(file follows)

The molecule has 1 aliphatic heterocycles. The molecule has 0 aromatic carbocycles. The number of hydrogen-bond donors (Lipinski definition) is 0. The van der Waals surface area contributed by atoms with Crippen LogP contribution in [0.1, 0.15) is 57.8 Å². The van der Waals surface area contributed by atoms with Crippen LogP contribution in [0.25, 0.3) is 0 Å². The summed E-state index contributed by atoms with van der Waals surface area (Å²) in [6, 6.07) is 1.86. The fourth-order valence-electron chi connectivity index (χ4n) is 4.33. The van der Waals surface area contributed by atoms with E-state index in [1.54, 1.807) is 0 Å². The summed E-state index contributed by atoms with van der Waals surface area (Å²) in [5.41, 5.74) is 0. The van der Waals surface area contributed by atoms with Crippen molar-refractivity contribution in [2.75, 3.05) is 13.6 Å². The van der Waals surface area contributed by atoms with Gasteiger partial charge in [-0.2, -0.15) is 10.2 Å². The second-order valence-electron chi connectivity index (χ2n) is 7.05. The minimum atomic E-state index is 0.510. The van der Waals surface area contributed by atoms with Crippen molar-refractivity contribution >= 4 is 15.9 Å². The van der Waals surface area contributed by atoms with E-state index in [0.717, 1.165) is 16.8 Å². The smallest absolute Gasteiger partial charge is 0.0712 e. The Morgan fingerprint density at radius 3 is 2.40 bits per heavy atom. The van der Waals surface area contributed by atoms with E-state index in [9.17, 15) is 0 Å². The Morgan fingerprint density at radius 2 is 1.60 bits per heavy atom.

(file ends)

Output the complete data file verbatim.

The molecule has 1 aliphatic heterocycles. The molecule has 0 aromatic carbocycles. The number of hydrogen-bond donors (Lipinski definition) is 0. The van der Waals surface area contributed by atoms with Crippen LogP contribution in [0.1, 0.15) is 57.8 Å². The van der Waals surface area contributed by atoms with Crippen LogP contribution in [0.25, 0.3) is 0 Å². The summed E-state index contributed by atoms with van der Waals surface area (Å²) in [6, 6.07) is 1.86. The fourth-order valence-electron chi connectivity index (χ4n) is 4.33. The van der Waals surface area contributed by atoms with E-state index in [1.54, 1.807) is 0 Å². The summed E-state index contributed by atoms with van der Waals surface area (Å²) in [5.41, 5.74) is 0. The van der Waals surface area contributed by atoms with Crippen molar-refractivity contribution in [2.75, 3.05) is 13.6 Å². The van der Waals surface area contributed by atoms with Gasteiger partial charge in [-0.2, -0.15) is 10.2 Å². The second-order valence-electron chi connectivity index (χ2n) is 7.05. The minimum atomic E-state index is 0.510. The van der Waals surface area contributed by atoms with Crippen molar-refractivity contribution >= 4 is 15.9 Å². The van der Waals surface area contributed by atoms with E-state index in [0.717, 1.165) is 16.8 Å². The smallest absolute Gasteiger partial charge is 0.0712 e. The Morgan fingerprint density at radius 3 is 2.40 bits per heavy atom. The van der Waals surface area contributed by atoms with E-state index in [9.17, 15) is 0 Å². The Morgan fingerprint density at radius 2 is 1.60 bits per heavy atom.